Therefore welcomed earthships: an off-the-grid solution to Canada’s housing crisis?

Homes made of recycled materials have leapt up across the country in recent years, but its the first time one will be built on a First Nations reserve

Francine Doxtator is on a search for use tires. For months, the soft-spoken 56 -year-old has asked everyone she knows and anyone new she meets if they happen to have any lying around. I tell them to simply drop em off, she said, motioning to the hundreds of tires haphazardly piled three-feet high behind her trailer.

Starting this week, these tires and hundreds more donated by an auto shop will be packed with clay and stacked neatly to form the backbone of Doxtators new house an off-the-grid home being touted as a potential solution to the housing crisis facing many First Nations communities across Canada.

Francine
Francine Doxtator is on a search for use tires on a small hill merely steps away from her trailer. Photograph: Ashifa Kassam for the Guardian

When Doxtator found out two years ago that she had been selected to receive a new, donated home, she didnt believe it. Her current home is a rickety trailer denounced years ago that sits on a leafy, green plenty on the Six Nations of the Grand River reserve some 55 miles south-west of Toronto. Its weathered blue and white facade has been chewed at by rust and blankets encompass its cracked windows. Inside, the trailer has been ravaged by mouse and black mould. A leaky roof and several pits in the trailer send cold air whipping through the cramped space in the winter, while on the summer months day it is stiflingly hot inside.

Theres seven of us staying in here, told Doxtator, who helps care for her five grandchildren and daughter who has a debilitating spinal cord trauma. Three of her grandsons sleep in one room, while her 17 -year-old granddaughter has a small room to herself. Doxtator, her daughter and one of her grandsons sleep in the living room. Were all looking forward to the new home, she said with a smile, adding, but I still dont believe its happening.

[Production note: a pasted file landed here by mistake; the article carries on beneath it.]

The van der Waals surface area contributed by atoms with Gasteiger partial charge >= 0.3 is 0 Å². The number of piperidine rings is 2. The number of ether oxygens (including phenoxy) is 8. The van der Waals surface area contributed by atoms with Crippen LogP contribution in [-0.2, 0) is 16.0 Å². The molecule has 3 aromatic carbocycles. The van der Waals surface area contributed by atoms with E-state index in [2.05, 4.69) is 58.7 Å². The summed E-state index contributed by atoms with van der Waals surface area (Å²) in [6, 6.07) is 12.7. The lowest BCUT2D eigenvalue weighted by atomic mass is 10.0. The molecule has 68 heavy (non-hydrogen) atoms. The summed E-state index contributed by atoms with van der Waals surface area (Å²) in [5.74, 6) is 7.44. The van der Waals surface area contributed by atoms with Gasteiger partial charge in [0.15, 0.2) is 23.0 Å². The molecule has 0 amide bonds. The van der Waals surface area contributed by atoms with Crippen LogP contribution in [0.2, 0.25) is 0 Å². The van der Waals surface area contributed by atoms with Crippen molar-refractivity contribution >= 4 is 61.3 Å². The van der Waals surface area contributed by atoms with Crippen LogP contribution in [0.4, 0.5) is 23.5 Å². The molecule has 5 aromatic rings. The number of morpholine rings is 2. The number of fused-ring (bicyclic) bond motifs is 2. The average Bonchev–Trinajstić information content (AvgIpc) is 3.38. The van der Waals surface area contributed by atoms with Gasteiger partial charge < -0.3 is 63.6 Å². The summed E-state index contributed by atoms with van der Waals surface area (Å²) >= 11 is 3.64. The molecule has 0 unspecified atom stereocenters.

In the next two weeks, on a small hill simply steps away from her trailer, her new home will begin to take shape. Designed by US-based company Earthship Biotecture, the C $75,000 sustainable home promises to do away with her monthly utility bills, which eat up about C $150 a month out of her social assistance cheque.

Instead solar panels on the roof will furnish electricity and rainwater will be collected in a cistern and cycled through the house for drinking, raining, toilets and feeding plants. The tires will be used to create a dense thermomass to assist govern the temperature of the home.

While several of these homes known as earthships have sprung up across Canadain recent years, this will be the companys first time building one on a First Nations reserve in Canada. Its an idea that has been years in the making, said Michael Reynolds, the designer who has been championing self-sustaining homes made of recycled materials for some 45 years.

The company regularly carries out humanitarian builds around the world, in countries such as India, Haiti and Sierra Leone. When he came here across tales of First Nations families braving below-freezing temperatures in tents or makeshift shedswith no water or electricity, Reynolds added Canada to the listing, hoping to showcase earthship homes as a low-cost means of addressing the housing deficits that plague many of Canadas First Nations communities.